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A WORLD VEGAN PARTY: Will 2020 Mark the Rise of a Vegan Voting Bloc?

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As more voters embrace veganism, reduce their meat consumption, or take an interest in animal welfare, it’s highly plausible that the politicians who adopt platforms around these issues will grow.

NADRA NITTLE: ‘With vegan restaurants on the rise, sales of vegan foods outpacing other cuisine, and young adults flocking to plant-based diets, 2019 has been deemed the “year of the vegan,” at least by the media. Forbes, The Economist, and The Guardian all agree that veganism has gone mainstream—and as with most things this year, the political realm is following suit. Plant-based diets have come up multiple times during the 2020 US presidential race… For the first time in U.S. history, being a meat-free politician isn’t necessarily a liability.

“That a vegan diet has become a respectable topic is a sign for progress,” said Matthew Liebman, director of litigation for the Animal Legal Defense Fund. “Most people don’t think it’s something to be concerned about, that it doesn’t make a candidate ineligible to be president. I think 10, 12 years ago, it would have undercut their standing.” A recent HuffPost/YouGov poll found that 74 percent of registered voters say a candidate’s veganism doesn’t matter to them. And only 12 percent of respondents say they would not consider voting for a vegan president…

Vegans don’t yet have the focused attention of politicians in the same way that, say, African Americans or evangelical Christians do. But as more voters embrace veganism, reduce their meat consumption, or take an interest in animal welfare, it’s highly plausible that the politicians who adopt platforms around these issues will grow. “I would love to see a vegan voting bloc that candidates are courting,” Mercy for Animals’ Diane May said. “It’s definitely something that could happen in the next couple of election cycles.”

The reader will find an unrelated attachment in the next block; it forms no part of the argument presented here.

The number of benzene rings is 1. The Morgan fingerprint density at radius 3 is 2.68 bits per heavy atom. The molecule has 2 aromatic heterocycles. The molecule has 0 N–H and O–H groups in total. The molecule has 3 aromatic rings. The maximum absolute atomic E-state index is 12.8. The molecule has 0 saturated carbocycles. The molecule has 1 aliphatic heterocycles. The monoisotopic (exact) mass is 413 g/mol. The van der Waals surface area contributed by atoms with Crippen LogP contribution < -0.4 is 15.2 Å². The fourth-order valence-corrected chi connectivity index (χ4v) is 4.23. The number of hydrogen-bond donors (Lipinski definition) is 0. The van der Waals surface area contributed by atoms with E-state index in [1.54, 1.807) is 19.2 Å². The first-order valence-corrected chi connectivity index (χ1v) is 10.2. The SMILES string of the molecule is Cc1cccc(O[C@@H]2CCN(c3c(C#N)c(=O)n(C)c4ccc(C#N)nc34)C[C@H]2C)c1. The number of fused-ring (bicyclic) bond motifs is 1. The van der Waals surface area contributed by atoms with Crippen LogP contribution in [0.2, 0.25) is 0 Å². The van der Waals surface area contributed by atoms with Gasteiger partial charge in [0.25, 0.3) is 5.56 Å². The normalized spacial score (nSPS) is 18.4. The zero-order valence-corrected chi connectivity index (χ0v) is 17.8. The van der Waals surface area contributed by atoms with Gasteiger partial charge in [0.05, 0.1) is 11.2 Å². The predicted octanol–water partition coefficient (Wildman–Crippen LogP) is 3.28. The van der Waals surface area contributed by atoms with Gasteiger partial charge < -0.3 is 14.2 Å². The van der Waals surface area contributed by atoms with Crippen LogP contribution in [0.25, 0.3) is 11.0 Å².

The fact that the Humane Party, a political party for vegans and animal rights advocates, exists may be the best indicator that such a voting bloc could emerge in the not-so-distant future. Formed in 2009, the Humane Party has hundreds of members, mostly active in California and New York. The party only supports candidates who have committed to “humane” values personally and politically. “The party is still largely an ideal, a group of likeminded people,” said Robert Mason, a Humane Party presidential primary candidate. He would like to see vegan politicians in major parties speak more openly about their beliefs…

Even if a presidential candidate became a vegan evangelist of sorts, promoting the lifestyle to the public, Mason said that the vegan community may not rally behind one particular political figure. “The vegan community is so disjointed; it’s hard to pull everyone together,” Mason said. What unites the community, however, is the concept of “non-harming,” he added. “It’s not just about animal equality and animal rights,” he explained. “It’s about creating a positive society. I think a move towards veganism as an ideal forces people to be a lot more forward-thinking”.’  SOURCE…

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